The front page of this mornings MetroHerald ran with a story claiming that the government had issued a “tacit threat” to Passport Services that the division could be outsourced if proposed strike action continued.  The article claimed “Passport Services could be shifted to another department or even outsourced, top Government officials warned yesterday”.  Tucked away on page 5 was a story about Brian Cowen’s backing of the board of Anglo’s decision to give salary increases to 78 staff.  The front page of the Irish Independent advertised two opinion pieces: One by Martina Devlin titled “My passport nightmare” and another by Brendan Keenan titles “Nursing the banks back to health”.  The rhetoric implied by these headlines is another example of the current trend of pitting ‘public’ and ‘private’ sectors against each other.

The image of Irish society that this paints is disturbing.  Are we living in a country where the ‘audacity’ of the public sector mobilising any sort of union power to assert their grievances is met with veiled threats, but where an obscenely inept bank which has guzzled tax-payers’ money to the extent of state ownership is allowed to give its staff pay raises while the same Government steps politely aside?  Responding to appeal by Eamon Gilmore to halt this salary bump, Brian Cowen suggested that “The board have my and the Government’s confidence”.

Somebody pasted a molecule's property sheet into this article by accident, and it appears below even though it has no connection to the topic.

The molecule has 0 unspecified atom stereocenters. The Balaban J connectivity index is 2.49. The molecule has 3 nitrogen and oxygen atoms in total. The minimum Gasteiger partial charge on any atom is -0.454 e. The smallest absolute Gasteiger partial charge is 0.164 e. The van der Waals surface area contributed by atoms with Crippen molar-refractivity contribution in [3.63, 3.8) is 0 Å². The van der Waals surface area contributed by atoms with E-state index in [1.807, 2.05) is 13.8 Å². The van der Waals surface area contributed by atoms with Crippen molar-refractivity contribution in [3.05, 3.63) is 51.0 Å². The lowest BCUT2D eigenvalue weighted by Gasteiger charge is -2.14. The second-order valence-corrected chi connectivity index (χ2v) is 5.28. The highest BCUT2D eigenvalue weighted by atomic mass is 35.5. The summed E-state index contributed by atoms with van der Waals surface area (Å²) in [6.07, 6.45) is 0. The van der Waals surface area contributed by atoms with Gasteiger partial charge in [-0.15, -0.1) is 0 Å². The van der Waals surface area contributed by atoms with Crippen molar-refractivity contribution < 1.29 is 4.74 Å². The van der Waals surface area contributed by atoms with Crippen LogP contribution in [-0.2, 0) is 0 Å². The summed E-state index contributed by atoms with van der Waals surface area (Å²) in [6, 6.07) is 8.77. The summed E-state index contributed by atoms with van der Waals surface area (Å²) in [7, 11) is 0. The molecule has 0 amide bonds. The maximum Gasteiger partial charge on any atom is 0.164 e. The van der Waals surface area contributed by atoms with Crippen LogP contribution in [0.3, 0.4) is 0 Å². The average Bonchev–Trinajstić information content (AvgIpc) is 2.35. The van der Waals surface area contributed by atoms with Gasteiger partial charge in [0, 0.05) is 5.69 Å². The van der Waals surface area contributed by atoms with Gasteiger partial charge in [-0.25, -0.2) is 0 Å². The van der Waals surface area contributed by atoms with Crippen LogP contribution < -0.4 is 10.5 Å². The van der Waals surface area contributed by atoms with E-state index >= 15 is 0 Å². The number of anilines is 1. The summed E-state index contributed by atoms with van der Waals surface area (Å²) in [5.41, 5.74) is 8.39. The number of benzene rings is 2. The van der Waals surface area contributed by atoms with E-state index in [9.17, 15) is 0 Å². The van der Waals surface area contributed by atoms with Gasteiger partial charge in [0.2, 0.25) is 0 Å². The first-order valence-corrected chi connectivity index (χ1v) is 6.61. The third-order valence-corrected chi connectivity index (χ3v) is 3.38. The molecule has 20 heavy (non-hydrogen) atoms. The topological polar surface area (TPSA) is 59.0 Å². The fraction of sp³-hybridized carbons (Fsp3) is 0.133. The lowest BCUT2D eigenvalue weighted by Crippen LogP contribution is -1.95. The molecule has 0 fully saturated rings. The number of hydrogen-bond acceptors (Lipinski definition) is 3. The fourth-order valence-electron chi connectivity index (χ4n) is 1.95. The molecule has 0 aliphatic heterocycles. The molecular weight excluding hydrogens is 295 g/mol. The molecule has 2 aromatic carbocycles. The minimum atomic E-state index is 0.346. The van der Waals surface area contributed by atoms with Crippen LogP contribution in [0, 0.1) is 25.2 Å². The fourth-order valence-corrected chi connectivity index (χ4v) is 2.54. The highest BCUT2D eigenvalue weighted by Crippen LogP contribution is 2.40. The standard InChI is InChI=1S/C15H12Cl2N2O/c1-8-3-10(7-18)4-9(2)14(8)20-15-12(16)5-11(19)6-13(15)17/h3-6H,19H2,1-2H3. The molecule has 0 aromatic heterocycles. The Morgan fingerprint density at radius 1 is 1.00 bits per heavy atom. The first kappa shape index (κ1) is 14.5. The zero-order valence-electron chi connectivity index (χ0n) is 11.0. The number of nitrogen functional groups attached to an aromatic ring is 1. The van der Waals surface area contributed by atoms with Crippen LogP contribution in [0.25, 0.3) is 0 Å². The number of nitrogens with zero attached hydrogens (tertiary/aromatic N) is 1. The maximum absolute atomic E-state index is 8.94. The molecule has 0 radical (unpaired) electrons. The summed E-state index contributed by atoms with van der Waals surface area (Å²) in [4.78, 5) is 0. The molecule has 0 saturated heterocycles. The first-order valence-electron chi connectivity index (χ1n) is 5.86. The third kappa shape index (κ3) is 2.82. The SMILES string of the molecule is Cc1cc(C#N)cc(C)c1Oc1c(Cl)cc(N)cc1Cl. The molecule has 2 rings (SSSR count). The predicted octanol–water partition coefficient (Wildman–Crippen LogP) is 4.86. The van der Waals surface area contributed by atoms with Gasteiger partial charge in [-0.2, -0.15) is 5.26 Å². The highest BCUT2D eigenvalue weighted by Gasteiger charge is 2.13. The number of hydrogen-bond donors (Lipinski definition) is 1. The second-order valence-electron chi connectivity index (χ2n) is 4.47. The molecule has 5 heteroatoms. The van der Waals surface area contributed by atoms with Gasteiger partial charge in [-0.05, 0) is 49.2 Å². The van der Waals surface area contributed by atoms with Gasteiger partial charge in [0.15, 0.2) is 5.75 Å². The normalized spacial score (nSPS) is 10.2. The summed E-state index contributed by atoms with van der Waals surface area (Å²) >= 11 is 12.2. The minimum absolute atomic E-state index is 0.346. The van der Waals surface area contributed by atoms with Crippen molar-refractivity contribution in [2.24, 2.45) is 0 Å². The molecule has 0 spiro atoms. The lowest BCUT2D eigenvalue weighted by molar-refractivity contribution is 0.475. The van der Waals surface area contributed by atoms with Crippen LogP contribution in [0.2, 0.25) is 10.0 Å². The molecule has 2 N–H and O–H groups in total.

But what, pray tell, has inspired this ‘confidence’? Is it that the bank operates in the loosely defined ‘private sector’ and, like NAMA, can be trusted to make its own decisions with regard the mechanics of its operations?  Meanwhile, because Passport Services operate in the realm of the ‘public sector’ they must toe the line or face dissolution and privatisation.  Within the current climate of bail-outs and cut-backs just what actually defines the line between ‘public’ and ‘private’ sectors?  As suggested here recently, the Government’s position is disingenuous: on the one hand extolling the benefits of free market neoliberalism and on the other correcting any free market mistakes with tax revenue.  Perhaps if Passport Services was to be outsourced, the unit would then be in a position to dictate its own rates of pay, resist cut-backs, and siphon Government spending.  The inverse logic of this boggles the brain. The horror, the horror.

Cian O’ Callaghan

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